The New York City public campaign finance system has in recent years been seen as the standard for a new model of small donor-based systems but a new report is sending the first real warning signs. Setup to increase candidate reliance on small donations from bigger numbers of voters, multiple municipalities including Los Angeles have copied parts of the NYC system.
It is in this environment that the latest report is so important, as it shows the first significant increase in the percentage of total donations coming from single large donors. The report was produced by the think tank Campaign Finance Institute and presented earlier today by CFI’s Executive Director Michael J. Malbin to the New York City Campaign Finance Board. Among the findings:
The NYC system showed a “striking increase in the percentage of money from small donors between 1997 and 2013…. Given the strength of the results through 2013, it was surprising to see the numbers for 2017. The percentage of money coming from small donors declined for both incumbents and non-incumbents, whether we look only at private money or at private and public money combined. In fact, when looking at private money alone, the percentages for 2017 were below 1997.“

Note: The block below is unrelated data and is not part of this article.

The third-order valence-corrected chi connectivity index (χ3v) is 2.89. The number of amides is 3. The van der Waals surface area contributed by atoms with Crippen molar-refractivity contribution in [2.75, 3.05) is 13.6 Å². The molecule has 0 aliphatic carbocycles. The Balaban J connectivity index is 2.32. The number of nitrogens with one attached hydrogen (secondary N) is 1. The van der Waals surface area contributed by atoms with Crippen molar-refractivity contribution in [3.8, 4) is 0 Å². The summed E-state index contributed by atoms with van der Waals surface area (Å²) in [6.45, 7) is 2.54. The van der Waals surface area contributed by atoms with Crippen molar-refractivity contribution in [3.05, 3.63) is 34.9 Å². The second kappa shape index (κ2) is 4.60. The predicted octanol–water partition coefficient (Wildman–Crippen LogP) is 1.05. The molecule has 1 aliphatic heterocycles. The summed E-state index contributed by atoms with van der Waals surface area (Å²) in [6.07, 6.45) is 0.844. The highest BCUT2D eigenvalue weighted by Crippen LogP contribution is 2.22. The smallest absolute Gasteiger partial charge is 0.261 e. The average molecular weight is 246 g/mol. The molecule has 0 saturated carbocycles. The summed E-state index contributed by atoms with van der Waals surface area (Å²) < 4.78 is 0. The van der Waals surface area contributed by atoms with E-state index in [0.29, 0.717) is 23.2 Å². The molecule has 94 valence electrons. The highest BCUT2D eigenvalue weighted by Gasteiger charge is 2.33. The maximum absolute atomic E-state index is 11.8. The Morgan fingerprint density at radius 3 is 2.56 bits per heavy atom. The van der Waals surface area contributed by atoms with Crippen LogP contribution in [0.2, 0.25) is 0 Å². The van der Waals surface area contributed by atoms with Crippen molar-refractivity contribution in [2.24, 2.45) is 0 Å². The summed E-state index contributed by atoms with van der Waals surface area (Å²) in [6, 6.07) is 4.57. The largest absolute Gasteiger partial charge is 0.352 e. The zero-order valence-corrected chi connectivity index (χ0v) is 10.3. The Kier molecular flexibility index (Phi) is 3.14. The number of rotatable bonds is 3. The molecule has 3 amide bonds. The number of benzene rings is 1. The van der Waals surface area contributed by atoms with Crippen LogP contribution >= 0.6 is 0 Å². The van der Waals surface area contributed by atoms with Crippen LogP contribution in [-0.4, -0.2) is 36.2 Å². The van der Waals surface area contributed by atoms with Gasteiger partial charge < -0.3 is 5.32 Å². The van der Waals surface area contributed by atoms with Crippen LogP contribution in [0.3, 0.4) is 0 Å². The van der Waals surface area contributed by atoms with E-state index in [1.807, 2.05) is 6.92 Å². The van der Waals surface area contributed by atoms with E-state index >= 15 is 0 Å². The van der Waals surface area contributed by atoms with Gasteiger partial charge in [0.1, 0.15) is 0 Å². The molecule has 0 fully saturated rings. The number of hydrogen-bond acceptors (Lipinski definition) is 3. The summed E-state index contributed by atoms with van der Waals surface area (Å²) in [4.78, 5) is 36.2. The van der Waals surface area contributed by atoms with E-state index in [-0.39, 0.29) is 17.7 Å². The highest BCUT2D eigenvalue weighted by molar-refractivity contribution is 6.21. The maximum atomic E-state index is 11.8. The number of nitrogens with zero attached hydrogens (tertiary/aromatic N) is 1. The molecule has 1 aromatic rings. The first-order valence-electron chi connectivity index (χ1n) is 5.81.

The full Malbin testimony is available here. Unusual for public campaign financing systems, the New York City system matches campaign contributions collected by candidates. Most earlier public finance systems focused on giving candidates a one-time government check to finance their campaigns. A 2010 review of the effectiveness of the NYC system since its start in 1988 was put together in a report by the Brennan Center for Justice at NYU School of Law. It shows how important recent changes may be. That Brennan Center report stated plainly:
It has led to more competition, more small donors, more impact from small contributions, more grass roots campaigning, and more citizen participation in campaigns. All this, while simultaneously reducing the influence of big money in general and corporate money in particular (only donations from living, breathing New Yorkers are matched)
In light of the new findings, more eyes will be focused on the balance of future NYC political donations. You can also watch the two-hour video below to see the entire 2017 post-election hearing meeting of the New York City Campaign Finance Board containing the testimony by CFI’s Michael J. Malbin: